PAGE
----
Carbon Monoxide: Three Reasons High CO in Flue Gas Should Concern You
By David Richardson
One question I frequently hear is, “Why should high CO (Carbon Monoxide) readings in the flue gas concern me? They’re all going outside, anyway.” It’s a question I also asked myself before I understood the cause-and-effect relationships that make this so dangerous. Let’s look at three reasons high CO levels in flue gas should concern you.
Number One: Building Infiltration
It’s easy to assume flue gas leaves the venting system and travels off into the atmosphere, never to be a problem. Think about this, what if it finds its way back into the building? Outdoor air easily moves into conditioned spaces through infiltration – the random and uncontrolled movement of air into a building. When CO leaves the venting system, it becomes a component of outdoor air.
The closer the infiltration point is to the venting system, the less time there is for flue gas to mix with outside air and dissipate. One of the worst examples of this is rooftop packaged equipment. There are rooftops across the country where exhaust gases are in direct proximity to economizers and outside air inlets. The source of infiltration is the economizer. The blower pulls any exhaust gases near it into the return, then distributes it through the supply ducts.
Be aware, this issue occurs just as easily in a residential building. Any opening to the outdoors provides a pathway for exhaust gases to enter the building. Sidewall vented condensing equipment exhausts these gases closer to common openings such as windows, doors, crawlspace vents, and outdoor air intakes. Don’t assume equipment is safe because it has an exhaust and intake pipe.
Number Two: Building Pressure Changes
Another issue that brings high CO indoors is a change in building pressure. This is a topic I’ve addressed over the past few months. The amount of pressure needed to reverse the flow of exhaust gases isn’t much. A pressure difference as small as .012 inches of water column will cause natural-draft equipment to backdraft.
When airflow imbalances exist, they create a change of pressure. Since air takes the path of least resistance, it can cause flue gases to spill into the building. Common sources that lead to this pressure change include:
- Leaky blower doors
- Open filter racks
- Central returns
- Interior door closure
- Duct leakage.
Consider this: what happens if one of these conditions exists and CO levels are high in the flue gas? The outcome probably won’t be good. The intended flow is reversed and CO spills into the building.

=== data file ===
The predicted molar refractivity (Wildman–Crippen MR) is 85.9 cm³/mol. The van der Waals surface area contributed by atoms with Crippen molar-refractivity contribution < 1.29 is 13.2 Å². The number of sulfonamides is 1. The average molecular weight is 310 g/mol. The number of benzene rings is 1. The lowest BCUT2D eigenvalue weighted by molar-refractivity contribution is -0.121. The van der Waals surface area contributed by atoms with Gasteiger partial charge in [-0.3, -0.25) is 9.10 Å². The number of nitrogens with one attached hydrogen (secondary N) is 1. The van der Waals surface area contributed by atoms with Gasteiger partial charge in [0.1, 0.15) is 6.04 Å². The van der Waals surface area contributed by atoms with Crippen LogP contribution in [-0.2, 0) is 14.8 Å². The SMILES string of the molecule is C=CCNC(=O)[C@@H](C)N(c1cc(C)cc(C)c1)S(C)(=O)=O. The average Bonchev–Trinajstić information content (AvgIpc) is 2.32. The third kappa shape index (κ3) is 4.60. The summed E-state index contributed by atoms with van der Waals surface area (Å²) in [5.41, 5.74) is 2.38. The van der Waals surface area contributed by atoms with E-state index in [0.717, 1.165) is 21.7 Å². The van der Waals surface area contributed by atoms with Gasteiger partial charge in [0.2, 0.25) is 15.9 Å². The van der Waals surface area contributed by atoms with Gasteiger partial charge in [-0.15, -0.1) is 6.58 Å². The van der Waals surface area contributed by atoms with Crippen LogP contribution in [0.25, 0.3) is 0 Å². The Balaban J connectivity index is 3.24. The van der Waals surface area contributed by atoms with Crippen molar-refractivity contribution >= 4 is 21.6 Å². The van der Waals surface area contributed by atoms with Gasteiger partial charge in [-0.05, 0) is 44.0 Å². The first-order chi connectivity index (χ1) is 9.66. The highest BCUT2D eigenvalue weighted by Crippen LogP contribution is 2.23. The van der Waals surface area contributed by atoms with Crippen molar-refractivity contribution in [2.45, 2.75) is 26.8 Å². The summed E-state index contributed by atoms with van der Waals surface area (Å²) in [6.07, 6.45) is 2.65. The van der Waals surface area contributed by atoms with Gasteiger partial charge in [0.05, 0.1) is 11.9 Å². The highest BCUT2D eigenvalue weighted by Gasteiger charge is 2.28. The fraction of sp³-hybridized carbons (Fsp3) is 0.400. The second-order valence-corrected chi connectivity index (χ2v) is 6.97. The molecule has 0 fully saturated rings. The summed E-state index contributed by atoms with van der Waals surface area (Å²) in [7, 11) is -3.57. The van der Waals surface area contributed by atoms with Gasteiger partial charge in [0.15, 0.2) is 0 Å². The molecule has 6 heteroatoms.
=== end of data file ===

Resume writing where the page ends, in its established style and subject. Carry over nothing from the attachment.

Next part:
Number Three: Disconnected Flues
I left this for the last point since it’s kind of obvious, but then again, it isn’t. Disconnected flues can allow high CO in exhaust gases to spill 100% into the building. Many news reports list a leak in the flue pipe as the number one cause of CO poisonings.
While this is obvious, it’s easy to forget that any equipment with a drafthood. It already has a disconnected, or leaking flue, by design because the equipment has a built in disconnect. Our industry considers a designed disconnect, like a drafthood, acceptable, but condemns disconnected flues. The only difference is where they are located.
The Need to Measure CO
The only way to identify whether high CO exists is to measure the equipment’s undiluted flue gases with a combustion analyzer. Place the probe into the flue gas, before dilution air and record multiple CO measurements. Professionally trained technicians get a minimum of three readings during equipment operation.
Ideally, CO measurements should be less than 100 ppm and stable during the run cycle for vented gas-fired HVAC equipment. The ANSI Z-21 maximum CO level is 400 ppm air-free. When equipment operates above this range, it exceeds the certified safety range.
Remember, you’ll need to take more than one CO reading during equipment operation. A single reading at five minutes of operation will tell you if CO is high, but it won’t tell you the entire story. Additional readings allow you to see if CO is rising. This action shows flue gas is spilling and not leaving the equipment, even if the CO readings are under 100 ppm.
You have a responsibility to assure the systems you install, service, and maintain are safe. Assuming a system with high CO is safe because it all goes outside is irresponsible and could cost you more than you’re willing to pay.
About the Author
David Richardson serves the HVAC industry as a curriculum developer and trainer at the National Comfort Institute, Inc. (NCI). NCI specializes in training focused on improving, measuring, and verifying HVAC and Building Performance.
If you’re an HVAC contractor or technician interested in learning more about adding carbon monoxide testing to your services, contact David at email@example.com or call him at 800-633-7058. NCI’s website www.nationalcomfortinstitute.com is full of free technical articles and downloads to help you improve your professionalism and strengthen your company.